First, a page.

I'm not interested in having to test the same idea several times. Once with a sloppy implementation, using fixed nodes. Then moving to timed matches. And if things are worse, rewriting to make it more efficient (if possible) and then testing a 3rd time. I go directly to #3 and do the test once and accept it or throw it out and move on. Seems much more efficient to me, even though I could run those 3-test approaches faster than most anyone by using our cluster(s).

As for the "I have no idea ..." You are correct. I have no idea what you are talking about. I pretty well know what I'm doing. "implementation flaws" are rare. They do happen. But fixed node searches are not going to help me find that any quicker than a timed test. And a timed test is also going to highlight performance losses as well. I don't have to be told about difficulty of implementations. Because when one of us hatches an idea to test, we spend some time actually thinking about the most efficient way to implement that particular idea. And if it is infeasible to do so, it doesn't take much experience at all to figure out that the idea is a no-go due to computational costs, without doing any testing at all. I could give examples, such as the Cray Blitz square-by-square mobility evaluation that simply can't be done on a PC without murdering performance. There are lots of others.

If you are happy with fixed-node tests, fine. I consider them just as useless as fixed-depth searches when trying to evaluate a new idea. But both approaches (depth or nodes) is useful when chasing a bug that is only rarely seen. But IMHO not very useful for evaluating search/evaluation/etc changes themselves.

I don't like the idea of trying to do fixed node searches, then trying to somehow finagle the numbers to reflect real time usage. Too much fudging going on there. Much easier to just test as it has to play in real tournaments and go directly to the final answer with no guesswork.

IMHO of course.

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Re: A reason for testing at fixed number of nodes.

Post by Dirt » Sun Nov 08, 2009 8:25 am

jwes wrote:It makes me wonder if the problem of testing improvements to chess programs is NP complete.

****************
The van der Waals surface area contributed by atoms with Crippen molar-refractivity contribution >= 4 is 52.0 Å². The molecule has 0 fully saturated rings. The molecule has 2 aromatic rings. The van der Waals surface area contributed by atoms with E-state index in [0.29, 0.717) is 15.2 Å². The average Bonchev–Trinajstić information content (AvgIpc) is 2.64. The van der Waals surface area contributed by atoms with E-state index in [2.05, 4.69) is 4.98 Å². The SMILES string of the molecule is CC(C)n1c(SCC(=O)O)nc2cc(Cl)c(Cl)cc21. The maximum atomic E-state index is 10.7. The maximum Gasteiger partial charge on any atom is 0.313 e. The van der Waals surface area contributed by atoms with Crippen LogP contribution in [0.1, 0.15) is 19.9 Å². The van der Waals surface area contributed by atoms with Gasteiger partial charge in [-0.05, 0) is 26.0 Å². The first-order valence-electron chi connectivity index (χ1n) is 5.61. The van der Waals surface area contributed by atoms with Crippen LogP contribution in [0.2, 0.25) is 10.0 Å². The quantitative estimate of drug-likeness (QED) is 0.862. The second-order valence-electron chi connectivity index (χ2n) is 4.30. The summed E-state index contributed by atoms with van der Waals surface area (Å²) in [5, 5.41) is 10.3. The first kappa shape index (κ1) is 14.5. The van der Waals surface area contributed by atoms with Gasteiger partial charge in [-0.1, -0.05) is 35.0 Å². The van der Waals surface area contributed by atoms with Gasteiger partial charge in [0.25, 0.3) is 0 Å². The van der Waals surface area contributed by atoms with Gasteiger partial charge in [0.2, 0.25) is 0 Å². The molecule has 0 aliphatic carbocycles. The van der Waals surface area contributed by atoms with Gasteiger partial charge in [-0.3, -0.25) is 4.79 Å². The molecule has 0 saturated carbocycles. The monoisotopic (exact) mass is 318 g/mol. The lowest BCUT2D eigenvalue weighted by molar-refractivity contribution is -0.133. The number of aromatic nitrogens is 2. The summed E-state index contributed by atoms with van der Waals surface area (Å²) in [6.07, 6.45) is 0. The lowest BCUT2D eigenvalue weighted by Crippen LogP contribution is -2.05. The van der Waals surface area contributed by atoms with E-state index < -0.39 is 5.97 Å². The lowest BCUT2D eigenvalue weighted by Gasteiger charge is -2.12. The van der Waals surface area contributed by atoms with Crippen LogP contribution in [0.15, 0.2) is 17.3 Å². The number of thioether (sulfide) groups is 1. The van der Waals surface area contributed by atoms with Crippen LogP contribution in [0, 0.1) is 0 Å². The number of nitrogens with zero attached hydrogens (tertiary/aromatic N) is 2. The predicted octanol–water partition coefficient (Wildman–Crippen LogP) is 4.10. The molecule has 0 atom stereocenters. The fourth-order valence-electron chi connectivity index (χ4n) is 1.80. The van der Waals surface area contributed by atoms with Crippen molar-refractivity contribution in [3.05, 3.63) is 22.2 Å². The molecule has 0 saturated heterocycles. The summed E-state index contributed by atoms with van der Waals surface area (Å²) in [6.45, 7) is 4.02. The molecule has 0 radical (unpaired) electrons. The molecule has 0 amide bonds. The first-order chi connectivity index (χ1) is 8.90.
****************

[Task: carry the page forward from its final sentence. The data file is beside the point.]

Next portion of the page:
So you think that finding a method to tell which of two programs is better will lead to a polynomial time algorithm for 3SAT? I'm very skeptical of that.

It's not clear to me how you would formalize the problem so that it's even in NP.

Uri Blass
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Re: A reason for testing at fixed number of nodes.

Post by Uri Blass » Sun Nov 08, 2009 10:33 am

bob wrote:
Don wrote:
bob wrote: What good does it do to find a good idea (say a very complex mobility calculation that works great in fixed nodes where speed is irrelevant) but which can't be implemented in any way that doesn't hurt Elo more because of the speed loss???
It's rather annoying that you present that scenario as if you have any clue about why it doesn't work. You don't even know if it's the idea that is flawed or the implementation so you have no basis for presenting that scenario.

However, I could present it to you! Because I can TELL you whether the idea is good and then I can tell you if it was difficult finding an efficient implementation or not.

I would think any good engineer would want to know WHY it worked or not and would not be satisfied with being in ignorance about this.



- Don
And if it is infeasible to do so, it doesn't take much experience at all to figure out that the idea is a no-go due to computational costs, without doing any testing at all. I could give examples, such as the Cray Blitz square-by-square mobility evaluation that simply can't be done on a PC without murdering performance. There are lots of others.
The question is if it is not possible to have some improvement by combination of some counter productive ideas that are counter productive only because of speed

The question is if it is not possible that there are 5 ideas that everyone of them make the program 20% slower in nodes per seconds when using all of them make the program only 30% slower in nodes per second.

If a situation like that is possible then knowing that ideas A,B,C,D,E work at fixed number of nodes but do not work because of speed may help because you may try later to test a combination of all of these ideas.

Uri